Project management is not an easy job. In fact, it’s arguably not a job at all; rather, its several different roles combined into one, requiring a multitude of professional skills and competencies in order to ensure the successful delivery of a project.
Naturally, this means that it’s necessary to have many strings on your bow, with every member of your team expecting you to understand their own concerns and capabilities – all while juggling a whole host of external factors such as cost and time constraints. Therefore, it’s important to be prepared.
For those with their sights set on a project management role, we’ve compiled a list of the essential attributes you will need to see you through each stage of the process. Read on to see if you have what it takes…
Although it may seem blinding obvious, an effective project manager needs to be a strong leader; this also means being able to differentiate between the two.
Devising schedules, understanding contract nuances and delegating tasks are all textbook management tasks that can be taught and developed, but motivating team members to push on against deadlines when it’s well past 5 o’clock requires something else: leadership.
Project management isn’t just about the allocation and organisation of quantifiable resources; it is also about building relationships with people and understanding how to get the best out of them. Sure, you’re responsible for seeing a project through to completion, but the only way you’ll achieve that is by leading your team.
Being able to communicate efficiently is a vital soft skill for any employee, but none more so than a project manager. Your entire operation will live or die on your ability to convey instructions clearly to your team, as well as your capacity for listening to the issues that they may be having.
You’ll also need to communicate with everyone else associated with the project, such as vendors, contractors, stakeholders and, of course, clients. This may require adapting your style or approach as necessary, so focus on knowing how to cultivate those relationships.
Make sure you utilise the various communication tools available to you as well; there are numerous project management software systems designed to make your life easier. From start to finish, a project is a continual cycle of instruction, delegation and feedback, so whether it’s through cloud-based collaboration or one-to-one meetings, make sure it’s effective.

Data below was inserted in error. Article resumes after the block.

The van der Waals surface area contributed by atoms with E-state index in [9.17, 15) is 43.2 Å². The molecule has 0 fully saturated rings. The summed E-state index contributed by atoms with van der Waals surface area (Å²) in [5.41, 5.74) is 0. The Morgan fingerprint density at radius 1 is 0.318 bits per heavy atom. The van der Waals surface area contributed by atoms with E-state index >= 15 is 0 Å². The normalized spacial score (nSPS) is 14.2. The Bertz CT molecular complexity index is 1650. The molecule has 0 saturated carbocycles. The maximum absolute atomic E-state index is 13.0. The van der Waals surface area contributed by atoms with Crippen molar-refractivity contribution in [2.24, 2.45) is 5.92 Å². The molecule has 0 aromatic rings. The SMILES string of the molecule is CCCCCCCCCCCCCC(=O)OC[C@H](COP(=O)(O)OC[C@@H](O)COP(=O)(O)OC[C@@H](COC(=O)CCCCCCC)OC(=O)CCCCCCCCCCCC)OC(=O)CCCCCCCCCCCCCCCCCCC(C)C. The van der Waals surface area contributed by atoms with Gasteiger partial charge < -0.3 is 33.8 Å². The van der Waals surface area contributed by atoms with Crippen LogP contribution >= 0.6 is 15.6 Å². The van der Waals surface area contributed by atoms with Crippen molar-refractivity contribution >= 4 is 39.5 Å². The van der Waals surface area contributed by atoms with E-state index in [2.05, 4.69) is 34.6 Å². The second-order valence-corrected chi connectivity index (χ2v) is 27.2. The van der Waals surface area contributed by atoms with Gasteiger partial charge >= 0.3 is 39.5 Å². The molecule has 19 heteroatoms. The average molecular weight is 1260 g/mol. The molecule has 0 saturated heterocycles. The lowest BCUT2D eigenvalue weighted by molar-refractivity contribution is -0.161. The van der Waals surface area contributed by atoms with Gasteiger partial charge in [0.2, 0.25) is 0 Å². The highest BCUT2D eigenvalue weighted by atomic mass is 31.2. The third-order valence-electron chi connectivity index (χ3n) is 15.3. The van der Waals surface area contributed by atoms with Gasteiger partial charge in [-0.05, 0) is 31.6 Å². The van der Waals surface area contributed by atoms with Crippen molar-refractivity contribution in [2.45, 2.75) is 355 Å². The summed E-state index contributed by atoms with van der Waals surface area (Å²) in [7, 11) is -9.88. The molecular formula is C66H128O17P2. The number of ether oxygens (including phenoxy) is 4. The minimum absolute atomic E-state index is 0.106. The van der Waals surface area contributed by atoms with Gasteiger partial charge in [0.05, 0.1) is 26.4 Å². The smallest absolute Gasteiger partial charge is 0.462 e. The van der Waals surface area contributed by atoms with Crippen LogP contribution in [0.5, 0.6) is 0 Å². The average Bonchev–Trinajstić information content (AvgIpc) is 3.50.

Negotiating isn’t just about haggling with vendors to get a better price or with clients/senior management to get an extension on a particular deadline; negotiation is also about managing conflicts when and as they arise, often between two parties that are both equally vital to the project’s success.
Keeping everybody happy simultaneously requires a lot of tact and diplomacy, especially when things start to get political. Being able to bring about compromise and establishing a middle ground is a valuable skill in itself, and comes back to that ability to build and maintain relationships with people.
Knowing how to strike a balance between the advancement of the project and the needs of everybody involved is a certain earmark of a good project manager; knowing how to do it so that everybody feels like they’ve won is the sign of a great one.
4. Risk Management
Risk management is another delicate balancing act that will come under your remit, especially when something inevitably goes wrong and senior management put you in their gunsights. Preparing for these eventualities is an important part of project management, as well as identifying practical solutions should the worst happen.
In reality, though, the secret to effective risk management is essentially experience. Unless it’s your first rodeo, chances are you will have seen it all before and can spot where potential problems may occur; unfortunately, there is no way to mitigate this other than simply learning on the job.